Images by: Ng Eng Wan (Instagram: @ewtravelphotography/Facebook: E Wan Ng)
Located in the north of Laos, where the Nam Khan and Mekong rivers meet, the town of Luang Prabang was designated as a UNESCO World Heritage site in 1995. Perhaps most notable for its many Buddhist temples, towering peaks and cascading waterfalls, this town is a must-visit Southeast Asian destination for any traveller. Photographer Ng Eng Wan takes a stroll through Luang Prabang and captures the magic of this breathtaking ancient town.
The Thanon Phousi staircase will lead you to the top of Mount Phousi, which is located at the centre of the town and a central feature of the Luang Prabang skyline. The dragon staircase consists of 355 steps that zigzag up to the summit.
At the summit of Mount Phousi, you can enjoy a 360-degree view of the town. This picture captures the surrounding landscape with the mighty Mekong River serving as a backdrop.
This Buddha statue is erected in mid-way to the summit of Mount Phousi and is a popular religious shrine among locals and tourists alike.
At the summit of Mount Phousi, you will be rewarded with this spectacular view. This is the most popular spot in Luang Prabang to view the sunset viewing, however, you can expect plenty of travellers also hoping to capture the postcard-perfect panorama.
Wat Aham, the Monastery of the Open Heart, was built in 1818. This wat used to serve as the residence of Supreme Patriarch of Laotian Buddhism. Although it no longer is the centre of the town’s religious activities, it still remains a vital heritage monument.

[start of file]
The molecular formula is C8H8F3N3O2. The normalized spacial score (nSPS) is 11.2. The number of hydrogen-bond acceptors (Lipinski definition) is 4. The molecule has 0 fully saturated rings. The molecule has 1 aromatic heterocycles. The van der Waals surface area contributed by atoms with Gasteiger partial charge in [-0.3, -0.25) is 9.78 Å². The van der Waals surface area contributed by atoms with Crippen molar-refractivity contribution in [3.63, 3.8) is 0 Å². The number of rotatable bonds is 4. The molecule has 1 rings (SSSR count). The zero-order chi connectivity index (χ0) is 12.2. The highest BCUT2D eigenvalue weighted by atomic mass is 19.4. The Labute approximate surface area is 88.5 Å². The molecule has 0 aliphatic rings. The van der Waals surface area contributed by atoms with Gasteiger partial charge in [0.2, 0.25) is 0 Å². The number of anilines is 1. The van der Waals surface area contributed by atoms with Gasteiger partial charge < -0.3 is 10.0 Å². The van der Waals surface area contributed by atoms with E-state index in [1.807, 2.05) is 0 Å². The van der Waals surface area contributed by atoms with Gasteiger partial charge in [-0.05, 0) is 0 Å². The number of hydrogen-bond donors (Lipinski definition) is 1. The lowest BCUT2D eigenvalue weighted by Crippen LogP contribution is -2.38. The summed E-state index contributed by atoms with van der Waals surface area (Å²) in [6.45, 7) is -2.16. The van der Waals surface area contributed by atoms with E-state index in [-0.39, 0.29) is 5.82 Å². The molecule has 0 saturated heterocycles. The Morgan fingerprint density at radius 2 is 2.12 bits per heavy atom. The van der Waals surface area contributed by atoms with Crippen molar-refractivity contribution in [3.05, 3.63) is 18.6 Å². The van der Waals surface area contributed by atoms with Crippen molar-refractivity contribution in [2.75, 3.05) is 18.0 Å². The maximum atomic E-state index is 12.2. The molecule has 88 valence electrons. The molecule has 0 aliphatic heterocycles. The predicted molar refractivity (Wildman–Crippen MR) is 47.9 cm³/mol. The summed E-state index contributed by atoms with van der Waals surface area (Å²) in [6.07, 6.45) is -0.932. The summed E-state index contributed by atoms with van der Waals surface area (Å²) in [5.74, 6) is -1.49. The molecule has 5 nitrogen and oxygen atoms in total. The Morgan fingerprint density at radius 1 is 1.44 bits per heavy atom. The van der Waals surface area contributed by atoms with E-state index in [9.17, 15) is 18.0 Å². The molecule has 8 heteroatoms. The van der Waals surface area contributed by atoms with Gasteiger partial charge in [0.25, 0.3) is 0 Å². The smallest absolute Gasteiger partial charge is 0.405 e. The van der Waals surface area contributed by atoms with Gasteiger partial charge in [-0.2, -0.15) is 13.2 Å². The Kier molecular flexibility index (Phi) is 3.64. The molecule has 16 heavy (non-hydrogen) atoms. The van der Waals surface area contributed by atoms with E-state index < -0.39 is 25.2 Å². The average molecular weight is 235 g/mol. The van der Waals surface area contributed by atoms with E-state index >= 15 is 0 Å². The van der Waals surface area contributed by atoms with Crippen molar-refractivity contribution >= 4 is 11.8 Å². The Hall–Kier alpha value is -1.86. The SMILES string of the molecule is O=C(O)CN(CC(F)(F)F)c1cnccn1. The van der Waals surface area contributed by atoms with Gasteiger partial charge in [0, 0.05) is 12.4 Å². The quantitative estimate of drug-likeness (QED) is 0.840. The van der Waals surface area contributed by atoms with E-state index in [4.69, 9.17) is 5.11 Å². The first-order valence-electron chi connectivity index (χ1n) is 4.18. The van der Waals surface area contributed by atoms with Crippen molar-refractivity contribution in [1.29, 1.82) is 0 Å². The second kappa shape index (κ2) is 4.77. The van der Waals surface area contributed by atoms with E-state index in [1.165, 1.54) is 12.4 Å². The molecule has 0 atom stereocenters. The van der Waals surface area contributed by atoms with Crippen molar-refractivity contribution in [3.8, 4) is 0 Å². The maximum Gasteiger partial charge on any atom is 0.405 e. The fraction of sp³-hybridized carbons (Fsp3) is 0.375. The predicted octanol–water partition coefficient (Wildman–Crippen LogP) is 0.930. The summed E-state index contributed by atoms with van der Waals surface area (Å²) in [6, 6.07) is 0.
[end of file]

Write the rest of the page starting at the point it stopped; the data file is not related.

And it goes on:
Dating back to 1513, Wat Wisunarat (Visoun) is one of Luang Prabang’s oldest temples. The beautiful wooden doors are depicted with classic Lao artwork of various Hindu Gods.
The Kuang Si is a three-level waterfall, located in the south of Luang Prabang. Breathtaking cascades of water make Kuang Si a favourite tourist attraction. The temperature at the falls are noticeably cooler, making it a lovely respite from the heat.
The Royal Palace, located in the centre of Luang Prabang town, was built in 1904 during the French Colonial era for King Sisavang Vong and his family. In 1975, the palace was converted into a National Museum.
Wat Mai is one of the most visited temples in this ancient royal town, largely due to its central location in front of the night market and beside the Royal Palace. This wat was built in the late 18th century and at that time served as a temple for the royal family.
The Nam Khan River flows through Luang Prabang. The beauty of this river has, over the years, attracted many cafes, restaurants and hotels to set up shop within the vicinity.
As the sun sets, this is a lovely spot to enjoy the peace and serenity of the Mekong River. Boats rides are popular modes of transportation for those who want to experience the splendour of the mighty Mekong.
GETTING THERE: AirAsia flies to Luang Prabang. Book your tickets now at airasia.com.